Grant winners – 18 August 2016

A round-up of recent recipients of research council cash

August 18, 2016
Grant winners tab on folder

Leverhulme Trust

Research project grants

Structure and function of 50nm extracellular filaments in reproduction

Harnessing the power of visuomotor fluency to encourage healthy choices

Non-interferometric test of the quantum superposition principle

National Institute for Health Research

Efficacy and Mechanism Evaluation programme

Is metomidate PET CT superior to adrenal venous sampling in predicting outcome from adrenalectomy in patients with primary hyperaldosteronism (MATCH)? A multi-centre, randomised, within-patient comparison of diagnostic techniques

Health Services and Delivery Research programme

Supporting shared decision-making for older people with multiple health and social care needs: a realist synthesis to inform emerging models of health and social care

Understanding new models of care in local contexts: a systematic review using frameworks to examine pathways of change, applicability and generalisability of the international research evidence

Biotechnology and Biological Sciences Research Council

Research grants

Investigating the neural circuits and molecular mechanisms that regulate emotional behaviour and cognitive affective bias

DNA-directed construction of three-dimensional photosynthetic assemblies

In detail

Award winner: Daniel Bebber
Institution: University of Exeter
Value: £982,890

Securing the future of the UK’s favourite fruit

The UK is highly dependent on imported fruit, which makes it vulnerable to volatility in international production and supply. This insecurity is exemplified by the UK’s most popular fruit by consumption, the banana. Each year, more than 5 billion are purchased in the UK, and the nation accounts for 7 per cent of the global export market. Only one variety, the Cavendish, is traded internationally. A virulent new strain of Panama disease – which wiped out the previous export variety – now threatens the Cavendish’s existence. No alternative tradable varieties are available, and there is no chemical disease control for the new strain. If this strain reaches Latin America and the Caribbean, banana supplies to the US and Europe will collapse. There has been little analysis of the resilience of the banana trade or development of mitigation strategies to maintain supply or manage the impact of sudden catastrophe. This study will analyse patterns, trends and drivers of banana production, including pests, diseases, management and climate, to build robust models of production and to explore how this could vary as diseases spread and the climate changes.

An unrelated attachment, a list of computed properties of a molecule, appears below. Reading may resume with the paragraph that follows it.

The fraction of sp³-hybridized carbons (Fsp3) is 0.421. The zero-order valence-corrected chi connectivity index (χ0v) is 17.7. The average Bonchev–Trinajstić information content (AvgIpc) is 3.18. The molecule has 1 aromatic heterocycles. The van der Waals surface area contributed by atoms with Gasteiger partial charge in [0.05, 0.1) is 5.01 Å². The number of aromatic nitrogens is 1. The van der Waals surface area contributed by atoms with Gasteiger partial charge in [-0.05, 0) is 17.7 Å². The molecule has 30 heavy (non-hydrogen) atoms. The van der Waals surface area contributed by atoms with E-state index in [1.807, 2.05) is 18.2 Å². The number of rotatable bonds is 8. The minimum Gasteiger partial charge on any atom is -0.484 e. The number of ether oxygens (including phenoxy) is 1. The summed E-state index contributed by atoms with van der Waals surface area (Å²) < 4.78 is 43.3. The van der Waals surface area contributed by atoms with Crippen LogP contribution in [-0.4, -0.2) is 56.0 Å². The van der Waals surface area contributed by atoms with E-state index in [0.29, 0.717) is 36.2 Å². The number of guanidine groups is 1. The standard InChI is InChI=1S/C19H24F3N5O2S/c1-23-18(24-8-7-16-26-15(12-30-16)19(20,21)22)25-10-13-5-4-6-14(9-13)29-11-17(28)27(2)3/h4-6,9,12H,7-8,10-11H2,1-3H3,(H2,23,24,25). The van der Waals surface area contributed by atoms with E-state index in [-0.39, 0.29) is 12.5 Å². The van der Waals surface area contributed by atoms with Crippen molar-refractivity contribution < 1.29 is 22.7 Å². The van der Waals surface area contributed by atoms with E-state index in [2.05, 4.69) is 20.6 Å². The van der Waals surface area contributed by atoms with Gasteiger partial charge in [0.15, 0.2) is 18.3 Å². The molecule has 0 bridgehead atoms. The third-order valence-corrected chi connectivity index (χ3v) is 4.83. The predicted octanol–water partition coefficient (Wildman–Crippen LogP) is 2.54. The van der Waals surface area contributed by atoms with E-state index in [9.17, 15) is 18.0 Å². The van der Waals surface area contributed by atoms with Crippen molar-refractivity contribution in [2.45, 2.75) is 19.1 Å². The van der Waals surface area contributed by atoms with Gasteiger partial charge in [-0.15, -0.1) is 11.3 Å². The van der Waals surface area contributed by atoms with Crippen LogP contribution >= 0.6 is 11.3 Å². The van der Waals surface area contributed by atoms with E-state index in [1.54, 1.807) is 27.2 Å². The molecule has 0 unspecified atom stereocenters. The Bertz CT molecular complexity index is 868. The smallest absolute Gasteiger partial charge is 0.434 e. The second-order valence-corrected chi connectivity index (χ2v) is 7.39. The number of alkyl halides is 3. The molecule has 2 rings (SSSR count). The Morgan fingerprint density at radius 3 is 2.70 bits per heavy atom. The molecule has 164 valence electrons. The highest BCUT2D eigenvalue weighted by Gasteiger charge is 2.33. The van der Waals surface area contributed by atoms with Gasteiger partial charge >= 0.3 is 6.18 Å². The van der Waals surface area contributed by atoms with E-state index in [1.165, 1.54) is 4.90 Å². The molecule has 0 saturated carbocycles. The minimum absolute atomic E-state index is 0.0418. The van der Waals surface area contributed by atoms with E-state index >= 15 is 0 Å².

You've reached your article limit

Register to continue

Registration is free and only takes a moment. Once registered you can read a total of 3 articles each month, plus:

  • Sign up for the editor's highlights
  • Receive World University Rankings news first
  • Get job alerts, shortlist jobs and save job searches
  • Participate in reader discussions and post comments

Have your say

Log in or register to post comments

Featured Jobs

Post-doctoral Research Associate in Chemistry

University Of Western Australia

PACE Data Support Officer

Macquarie University - Sydney Australia

Associate Lecturer in Nursing

Central Queensland University
See all jobs

Most Commented

women leapfrog. Vintage

Robert MacIntosh and Kevin O’Gorman offer advice on climbing the career ladder

Canal houses, Amsterdam, Netherlands

All three of England’s for-profit universities owned in Netherlands

Mitch Blunt illustration (23 March 2017)

Without more conservative perspectives in the academy, lawmakers will increasingly ignore and potentially defund social science, says Musa al-Gharbi

Alexander Wedderburn

Former president of the British Psychological Society remembered

Michael Parkin illustration (9 March 2017)

Cramming study into the shortest possible time will impoverish the student experience and drive an even greater wedge between research-enabled permanent staff and the growing underclass of flexible teaching staff, says Tom Cutterham